Pour into prepared baking pans. Bake until a toothpick comes out of the center clean, about 35 to 45 minutes for lage pan and 20 to 25 for the smaller round pans. Allow cake to cool completely. Remove from pan. If you are making a sheet cake and did not double the recipe, now you have to slice the cake in half accross the middle of the cake. With two large knives, gently lift the top layer and place on the side.
For the Cream center (you will need to double this if you are doubling the sheet cake version, or making your round cake into 4 layers)
1 pint whipping cream
sugar to taste
Whip the cream until nice, soft peaks form any way you wish. I like to do it by hand when only using 1 cup heavy cream. It doesn't take that long. Set the whipped cream in the refrigerator while you make the ganache. For that recipe, click here.
Once the ganache is made, spread the cooled whipped cream on top of one layer of the cake. Leave about 1/4 inch all along the sides. Now place the other cake half on top and press down ever so lightly. Take the warm ganache and starting right at the center of the cake, pour some of the ganache on top. With a flat pastry knife, spread the glaze right to the end.
Pour on a bit more and slowly bring is down towards the sides and spread it evenly all around the sides. Place the cake in the refrigerator or someplace cool for about 1/2 an hour (or overnight) just to let the ganache set. I use a can of prepared whipped cream to decorate the cake. You can them deocorate with raspberries of sliced strawberries. Enjoy!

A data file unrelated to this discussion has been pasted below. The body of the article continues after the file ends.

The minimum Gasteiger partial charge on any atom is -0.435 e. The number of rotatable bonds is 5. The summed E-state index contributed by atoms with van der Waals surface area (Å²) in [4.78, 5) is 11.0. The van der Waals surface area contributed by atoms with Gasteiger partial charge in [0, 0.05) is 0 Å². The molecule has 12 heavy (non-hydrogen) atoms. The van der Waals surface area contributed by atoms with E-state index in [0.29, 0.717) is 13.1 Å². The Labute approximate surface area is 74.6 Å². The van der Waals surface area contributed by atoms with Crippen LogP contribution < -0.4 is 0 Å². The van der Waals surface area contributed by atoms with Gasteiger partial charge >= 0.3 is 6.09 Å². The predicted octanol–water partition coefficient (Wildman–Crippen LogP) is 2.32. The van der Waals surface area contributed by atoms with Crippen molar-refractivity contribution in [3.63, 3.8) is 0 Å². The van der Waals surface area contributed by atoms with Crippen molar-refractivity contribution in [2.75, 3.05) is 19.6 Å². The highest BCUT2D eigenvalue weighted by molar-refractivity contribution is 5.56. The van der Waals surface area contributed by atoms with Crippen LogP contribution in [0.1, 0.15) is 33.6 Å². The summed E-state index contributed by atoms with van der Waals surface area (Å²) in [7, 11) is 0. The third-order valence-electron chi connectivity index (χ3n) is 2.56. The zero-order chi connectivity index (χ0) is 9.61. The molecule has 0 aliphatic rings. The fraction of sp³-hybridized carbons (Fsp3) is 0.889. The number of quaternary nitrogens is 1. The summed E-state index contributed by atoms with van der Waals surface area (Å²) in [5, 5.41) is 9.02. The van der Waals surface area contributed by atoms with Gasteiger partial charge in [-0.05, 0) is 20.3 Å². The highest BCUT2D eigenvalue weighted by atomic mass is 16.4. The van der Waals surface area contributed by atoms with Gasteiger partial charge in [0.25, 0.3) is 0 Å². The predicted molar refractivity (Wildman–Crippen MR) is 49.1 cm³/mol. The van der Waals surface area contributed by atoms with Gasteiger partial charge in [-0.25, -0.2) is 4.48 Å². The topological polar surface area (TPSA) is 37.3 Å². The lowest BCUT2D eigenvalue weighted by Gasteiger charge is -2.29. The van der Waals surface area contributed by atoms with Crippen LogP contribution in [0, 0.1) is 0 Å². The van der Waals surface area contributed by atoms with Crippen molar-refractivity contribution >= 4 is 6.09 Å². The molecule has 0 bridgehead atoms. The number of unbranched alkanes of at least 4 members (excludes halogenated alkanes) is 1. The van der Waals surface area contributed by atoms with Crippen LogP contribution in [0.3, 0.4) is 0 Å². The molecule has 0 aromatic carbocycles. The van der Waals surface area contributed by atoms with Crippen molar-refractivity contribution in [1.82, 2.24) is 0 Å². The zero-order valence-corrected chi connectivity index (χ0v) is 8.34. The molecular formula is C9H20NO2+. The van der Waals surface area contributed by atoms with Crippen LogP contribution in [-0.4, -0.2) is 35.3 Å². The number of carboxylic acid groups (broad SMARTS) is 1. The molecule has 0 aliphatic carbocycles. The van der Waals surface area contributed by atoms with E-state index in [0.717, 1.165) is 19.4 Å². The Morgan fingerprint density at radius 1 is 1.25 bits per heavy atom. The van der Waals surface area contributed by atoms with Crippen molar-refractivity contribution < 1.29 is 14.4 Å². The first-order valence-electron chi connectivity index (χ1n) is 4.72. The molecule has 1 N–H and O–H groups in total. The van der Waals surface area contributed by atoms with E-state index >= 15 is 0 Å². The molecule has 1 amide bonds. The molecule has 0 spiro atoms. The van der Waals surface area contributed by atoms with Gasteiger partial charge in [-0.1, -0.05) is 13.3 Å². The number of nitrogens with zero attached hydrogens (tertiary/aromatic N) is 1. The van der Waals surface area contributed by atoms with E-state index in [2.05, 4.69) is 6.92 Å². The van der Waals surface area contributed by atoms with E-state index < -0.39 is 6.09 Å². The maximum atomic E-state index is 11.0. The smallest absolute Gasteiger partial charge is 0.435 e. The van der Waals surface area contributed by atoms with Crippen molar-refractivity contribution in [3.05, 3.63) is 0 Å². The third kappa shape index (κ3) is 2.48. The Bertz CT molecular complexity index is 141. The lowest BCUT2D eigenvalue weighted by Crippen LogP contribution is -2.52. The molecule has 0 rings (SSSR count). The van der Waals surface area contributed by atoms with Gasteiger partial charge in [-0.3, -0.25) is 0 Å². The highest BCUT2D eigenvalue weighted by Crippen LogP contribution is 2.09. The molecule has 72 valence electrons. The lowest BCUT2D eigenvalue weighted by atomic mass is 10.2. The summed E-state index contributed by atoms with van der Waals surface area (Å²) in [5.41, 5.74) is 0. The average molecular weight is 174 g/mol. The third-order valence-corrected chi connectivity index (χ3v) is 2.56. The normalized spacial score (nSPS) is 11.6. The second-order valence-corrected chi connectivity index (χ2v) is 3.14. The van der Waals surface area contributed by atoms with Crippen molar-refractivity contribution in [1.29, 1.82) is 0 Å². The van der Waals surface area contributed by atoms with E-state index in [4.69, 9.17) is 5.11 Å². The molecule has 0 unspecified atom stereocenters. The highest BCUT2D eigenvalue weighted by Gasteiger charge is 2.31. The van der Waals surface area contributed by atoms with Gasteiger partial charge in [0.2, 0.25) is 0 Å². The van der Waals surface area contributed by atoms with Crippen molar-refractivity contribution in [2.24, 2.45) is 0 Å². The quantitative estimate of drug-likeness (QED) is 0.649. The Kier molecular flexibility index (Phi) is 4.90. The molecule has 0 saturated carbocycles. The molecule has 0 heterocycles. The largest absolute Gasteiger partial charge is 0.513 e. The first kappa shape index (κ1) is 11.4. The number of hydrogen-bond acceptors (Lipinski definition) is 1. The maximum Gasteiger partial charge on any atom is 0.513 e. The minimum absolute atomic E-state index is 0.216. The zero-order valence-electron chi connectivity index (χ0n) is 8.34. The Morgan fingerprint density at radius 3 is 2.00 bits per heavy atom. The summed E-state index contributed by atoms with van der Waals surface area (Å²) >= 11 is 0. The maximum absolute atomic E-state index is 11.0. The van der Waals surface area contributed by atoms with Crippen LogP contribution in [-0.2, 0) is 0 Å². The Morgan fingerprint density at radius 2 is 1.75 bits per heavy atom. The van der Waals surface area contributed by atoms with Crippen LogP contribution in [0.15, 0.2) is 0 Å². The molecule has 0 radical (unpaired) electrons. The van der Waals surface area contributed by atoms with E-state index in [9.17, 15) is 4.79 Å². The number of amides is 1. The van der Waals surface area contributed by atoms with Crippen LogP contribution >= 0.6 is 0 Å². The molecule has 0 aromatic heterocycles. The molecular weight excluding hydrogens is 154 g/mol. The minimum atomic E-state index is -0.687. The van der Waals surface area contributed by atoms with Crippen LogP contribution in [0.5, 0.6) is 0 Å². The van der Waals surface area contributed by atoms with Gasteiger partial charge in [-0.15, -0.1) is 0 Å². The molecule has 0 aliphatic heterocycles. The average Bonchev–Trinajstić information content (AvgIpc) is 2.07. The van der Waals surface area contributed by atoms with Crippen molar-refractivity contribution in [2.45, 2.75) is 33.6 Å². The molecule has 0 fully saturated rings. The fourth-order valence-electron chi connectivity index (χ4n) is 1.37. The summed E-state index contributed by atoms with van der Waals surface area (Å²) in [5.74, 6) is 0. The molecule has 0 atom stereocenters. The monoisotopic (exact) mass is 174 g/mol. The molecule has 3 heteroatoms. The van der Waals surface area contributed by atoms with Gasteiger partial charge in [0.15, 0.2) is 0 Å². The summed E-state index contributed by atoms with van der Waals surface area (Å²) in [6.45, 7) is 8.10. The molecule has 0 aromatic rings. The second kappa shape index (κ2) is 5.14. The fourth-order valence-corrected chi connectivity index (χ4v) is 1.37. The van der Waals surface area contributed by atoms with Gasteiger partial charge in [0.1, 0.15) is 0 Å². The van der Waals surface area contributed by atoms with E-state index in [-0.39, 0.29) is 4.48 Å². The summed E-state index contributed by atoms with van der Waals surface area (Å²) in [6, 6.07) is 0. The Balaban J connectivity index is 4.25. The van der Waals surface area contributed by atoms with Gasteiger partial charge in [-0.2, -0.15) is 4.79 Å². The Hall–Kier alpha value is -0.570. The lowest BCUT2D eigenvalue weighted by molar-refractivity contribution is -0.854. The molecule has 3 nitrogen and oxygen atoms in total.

April 15th, 2012
From Kimberly Mayone
These cupcakes are seriously so cute I can hardly stand it. Created by two very talented SMCC Culinary Arts students, these little dandies were served at our buffet luncheon today. I am not able to share the recipe at this time because I wanted to get the post up before Sunday.
These cupcakes are medium-sized with cream cheese frosting. Toasted coconut and Jordan almonds decorated with colored royal icing provide all the decoration any cupcake could need. Honestly, on the cute scale these might just rank the best.
I picked up these tulips at Trader Joe's in an attempt to ease an overly chilly, stressy week.
On Wednesday, when I had more things to do before noon than most folks have to accomplish in an entire day, their beauty and the sun hitting them just right forced me to stop in my exhausted, almost undone tracks – a little dose of perspective so to speak. I forced myself to stop momentarily, snap a few photos and relax with a cup of tea. It did not shorten to "to do" list but it did improve my attitude.
May your gardens be green, your bellies be full and your worries be few.
Happy Spring Flavoristas & Happy Easter too!
April 7th, 2012